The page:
Commonwealth and NSW Governments complicit in destroying endangered forests across the Sydney basin


As Threatened Species Day passes us by and Biodiversity Month continues, Humane Society International (HSI) expressed its outrage following the loss of yet more endangered forests in NSW.


The Commonwealth and NSW State Governments have been complicit in the ongoing destruction of a number of highly endangered forests and woodlands across the Sydney region. This is evidenced by the destruction yesterday and today of remnant ‘Cooks River/Castlereagh Ironbark Forest of the Sydney Basin Bioregion’ in Wolli Creek, to make way for a car park for the WestConnex road building machinery.


HSI had prepared a scientific proposal to protect the Cooks River/Castlereagh Ironbark Forest in 2012 under the Commonwealth’s Environment Protection and Biodiversity Conservation Act, 1999 (EPBC Act) with its listing as a “Critically Endangered” ecological community occurring in 2015. The forest community is estimated to have undergone a very severe decline in the order of 80 – 95% since European settlement. The forest occurs predominantly in the Cumberland Plain, while the WestConnex also threatens the HSI nominated green and golden bell frog.


Ironbark Woodlands, Western Sydney


The Commonwealth needed to step in and fully protect these critical remnant forests where the NSW Government was failing, and dispense with its own dangerous ‘offset’ policy which simply sanctions environmental devastation. Sadly now it is all too late for these endangered forests.


The combined impacts of the NSW Government’s plans for new and chronically weak biodiversity laws and the Federal Coalition Government’s plans to devolve all its national environmental powers to the states and territories, means that no threatened forest and woodland area in the Sydney basin is safe from developers.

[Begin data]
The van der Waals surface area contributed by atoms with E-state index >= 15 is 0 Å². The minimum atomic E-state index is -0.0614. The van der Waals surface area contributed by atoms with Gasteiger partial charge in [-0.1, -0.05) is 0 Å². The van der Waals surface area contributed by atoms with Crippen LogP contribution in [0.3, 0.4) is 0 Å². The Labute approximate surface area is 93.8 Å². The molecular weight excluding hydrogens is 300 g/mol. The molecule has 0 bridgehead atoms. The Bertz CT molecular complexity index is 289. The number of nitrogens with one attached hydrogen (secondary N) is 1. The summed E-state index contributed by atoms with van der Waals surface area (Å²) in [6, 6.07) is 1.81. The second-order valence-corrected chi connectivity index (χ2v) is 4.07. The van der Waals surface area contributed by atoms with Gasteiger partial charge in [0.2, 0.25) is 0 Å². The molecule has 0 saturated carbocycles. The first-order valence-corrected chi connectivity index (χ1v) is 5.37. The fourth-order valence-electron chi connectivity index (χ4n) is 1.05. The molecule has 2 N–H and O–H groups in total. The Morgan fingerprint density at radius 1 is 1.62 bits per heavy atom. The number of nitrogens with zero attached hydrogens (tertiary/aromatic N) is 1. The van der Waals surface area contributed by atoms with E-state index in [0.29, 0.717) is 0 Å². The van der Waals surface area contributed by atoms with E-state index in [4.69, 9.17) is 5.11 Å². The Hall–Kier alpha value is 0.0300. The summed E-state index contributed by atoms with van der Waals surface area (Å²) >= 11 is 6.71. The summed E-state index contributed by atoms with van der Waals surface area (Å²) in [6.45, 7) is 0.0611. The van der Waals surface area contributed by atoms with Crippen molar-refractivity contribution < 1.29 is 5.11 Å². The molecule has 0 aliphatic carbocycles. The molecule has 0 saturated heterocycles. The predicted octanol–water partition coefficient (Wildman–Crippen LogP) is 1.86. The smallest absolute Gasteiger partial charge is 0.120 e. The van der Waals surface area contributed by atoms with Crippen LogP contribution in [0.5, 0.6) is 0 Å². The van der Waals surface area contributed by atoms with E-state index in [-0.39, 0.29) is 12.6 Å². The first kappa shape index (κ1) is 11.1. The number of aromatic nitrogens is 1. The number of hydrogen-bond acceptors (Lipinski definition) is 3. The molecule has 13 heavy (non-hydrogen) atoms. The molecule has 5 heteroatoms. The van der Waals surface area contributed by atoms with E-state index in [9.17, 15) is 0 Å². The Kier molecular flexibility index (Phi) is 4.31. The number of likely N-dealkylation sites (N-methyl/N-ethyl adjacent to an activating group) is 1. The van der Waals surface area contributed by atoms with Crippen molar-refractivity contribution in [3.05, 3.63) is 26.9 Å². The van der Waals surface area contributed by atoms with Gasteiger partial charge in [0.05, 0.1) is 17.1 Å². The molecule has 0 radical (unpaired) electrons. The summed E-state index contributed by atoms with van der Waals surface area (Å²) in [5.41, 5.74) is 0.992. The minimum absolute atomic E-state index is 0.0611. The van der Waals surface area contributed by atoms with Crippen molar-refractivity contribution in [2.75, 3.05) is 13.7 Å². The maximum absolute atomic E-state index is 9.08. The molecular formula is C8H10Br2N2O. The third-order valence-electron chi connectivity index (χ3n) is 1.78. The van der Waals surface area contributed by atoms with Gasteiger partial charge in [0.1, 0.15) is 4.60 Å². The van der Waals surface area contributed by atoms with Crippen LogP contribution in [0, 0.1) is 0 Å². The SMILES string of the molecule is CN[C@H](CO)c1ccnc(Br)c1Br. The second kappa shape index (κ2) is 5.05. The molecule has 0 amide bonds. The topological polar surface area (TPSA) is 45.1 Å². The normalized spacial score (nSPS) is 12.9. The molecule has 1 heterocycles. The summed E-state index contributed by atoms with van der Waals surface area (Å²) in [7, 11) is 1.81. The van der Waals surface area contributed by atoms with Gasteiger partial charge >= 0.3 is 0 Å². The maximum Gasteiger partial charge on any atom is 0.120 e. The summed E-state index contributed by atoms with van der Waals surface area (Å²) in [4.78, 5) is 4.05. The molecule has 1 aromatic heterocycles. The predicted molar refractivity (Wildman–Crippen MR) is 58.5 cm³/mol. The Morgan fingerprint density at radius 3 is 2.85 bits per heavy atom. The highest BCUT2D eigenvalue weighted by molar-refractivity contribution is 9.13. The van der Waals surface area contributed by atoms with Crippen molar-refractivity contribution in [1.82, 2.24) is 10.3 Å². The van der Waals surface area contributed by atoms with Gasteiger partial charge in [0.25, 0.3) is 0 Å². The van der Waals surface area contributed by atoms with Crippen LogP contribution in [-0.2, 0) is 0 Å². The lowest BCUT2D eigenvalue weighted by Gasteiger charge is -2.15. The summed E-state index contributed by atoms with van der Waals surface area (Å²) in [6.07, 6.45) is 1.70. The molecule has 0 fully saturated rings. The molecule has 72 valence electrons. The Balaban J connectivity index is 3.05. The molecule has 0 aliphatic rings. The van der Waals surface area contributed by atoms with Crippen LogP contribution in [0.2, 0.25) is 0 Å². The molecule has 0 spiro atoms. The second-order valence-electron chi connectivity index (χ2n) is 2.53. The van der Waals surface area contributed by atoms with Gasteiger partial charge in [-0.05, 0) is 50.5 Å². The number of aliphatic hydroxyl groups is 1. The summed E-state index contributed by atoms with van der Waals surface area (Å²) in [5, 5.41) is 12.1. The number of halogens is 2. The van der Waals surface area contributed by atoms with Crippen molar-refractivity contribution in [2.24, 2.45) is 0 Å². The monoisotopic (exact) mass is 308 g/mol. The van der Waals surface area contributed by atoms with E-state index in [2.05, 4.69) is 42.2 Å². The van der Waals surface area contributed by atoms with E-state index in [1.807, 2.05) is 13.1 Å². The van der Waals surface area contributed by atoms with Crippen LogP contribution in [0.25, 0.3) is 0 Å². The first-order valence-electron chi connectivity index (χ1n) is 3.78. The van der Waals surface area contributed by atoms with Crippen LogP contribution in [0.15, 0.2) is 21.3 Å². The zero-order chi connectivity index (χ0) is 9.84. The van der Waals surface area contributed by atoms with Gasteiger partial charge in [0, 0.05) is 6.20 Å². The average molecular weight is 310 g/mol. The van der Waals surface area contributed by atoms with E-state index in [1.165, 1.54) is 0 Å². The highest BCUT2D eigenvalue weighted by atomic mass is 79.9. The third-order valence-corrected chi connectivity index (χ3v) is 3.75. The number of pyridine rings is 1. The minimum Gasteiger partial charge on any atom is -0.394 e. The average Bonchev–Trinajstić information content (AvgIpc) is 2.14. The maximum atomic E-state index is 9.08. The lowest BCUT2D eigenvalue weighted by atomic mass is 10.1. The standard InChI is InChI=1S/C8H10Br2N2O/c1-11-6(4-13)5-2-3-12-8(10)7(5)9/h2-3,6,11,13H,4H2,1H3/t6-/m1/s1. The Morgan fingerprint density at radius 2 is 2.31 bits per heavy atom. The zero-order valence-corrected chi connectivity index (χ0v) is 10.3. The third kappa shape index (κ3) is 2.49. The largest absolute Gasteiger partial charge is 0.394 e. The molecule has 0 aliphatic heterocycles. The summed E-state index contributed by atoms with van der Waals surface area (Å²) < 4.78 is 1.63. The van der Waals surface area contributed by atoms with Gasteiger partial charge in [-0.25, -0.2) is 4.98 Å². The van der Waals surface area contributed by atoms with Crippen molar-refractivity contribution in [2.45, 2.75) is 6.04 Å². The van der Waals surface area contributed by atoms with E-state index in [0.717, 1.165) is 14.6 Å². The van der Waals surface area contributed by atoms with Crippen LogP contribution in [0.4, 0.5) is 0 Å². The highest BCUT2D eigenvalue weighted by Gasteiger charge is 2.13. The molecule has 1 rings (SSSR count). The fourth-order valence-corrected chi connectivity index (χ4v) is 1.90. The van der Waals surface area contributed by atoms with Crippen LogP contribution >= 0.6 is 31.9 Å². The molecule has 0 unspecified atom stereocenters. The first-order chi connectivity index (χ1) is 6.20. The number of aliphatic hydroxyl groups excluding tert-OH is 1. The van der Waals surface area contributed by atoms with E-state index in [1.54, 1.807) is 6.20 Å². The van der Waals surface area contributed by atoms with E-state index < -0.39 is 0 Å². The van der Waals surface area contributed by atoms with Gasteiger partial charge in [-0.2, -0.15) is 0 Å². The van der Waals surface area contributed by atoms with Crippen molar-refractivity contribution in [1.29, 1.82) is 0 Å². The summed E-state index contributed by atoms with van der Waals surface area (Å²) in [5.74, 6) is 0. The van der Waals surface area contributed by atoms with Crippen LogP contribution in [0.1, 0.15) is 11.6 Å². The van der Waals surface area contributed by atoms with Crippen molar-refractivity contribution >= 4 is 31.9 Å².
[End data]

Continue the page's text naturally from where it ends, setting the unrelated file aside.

Many other threatened habitats are also being negatively impacted across the Sydney basin, including the endangered ‘Duffys Forest Ecological Community’ where the state government is building the new Northern Beaches Hospital, which has involved the clearing of 4.9 hectares of the forest – and where the destruction threatens the grey-headed flying-fox and the powerful owl, two listed species under state and Commonwealth law.


Image Credit: CSIRO
The habitat remains critical for the threatened powerful owl. Photo: CSIRO


Two other threatened ecological communities on the northern beaches are being “trimmed” by the Northern Beaches Council, in cahoots with the NSW Office of Environment, in a forlorn effort to move on threatened grey-headed flying-foxes. The endangered ‘Spotted Gum Forest Ecological Community’ and the endangered ‘Littoral Rainforest Ecological Community’ are listed under the Threatened Species Conservation Act 1995 (the Littoral Rainforest is “Critically Endangered” under the EPBC Act), yet they merely appear to be getting in the way of government intent to clear the flying-foxes from the vicinity. The habitat remains critical for the threatened powerful owl, long-nosed bandicoot and squirrel glider. HSI has been working with the Environmental Defenders Office (EDO) to try and stop the damage being done to these critical habitats.


Enough is enough! The NSW government must take the occasion of Biodiversity Month 2016 to back away from its biodiversity law review; the Commonwealth must give up on its plans to devolve national environment powers and both state and Commonwealth laws must make all listed ‘Threatened Ecological Communities’ “no-go red-light areas” to all forms of development. HSI will continue to look at all legal options to stop the future destruction of such habitats.



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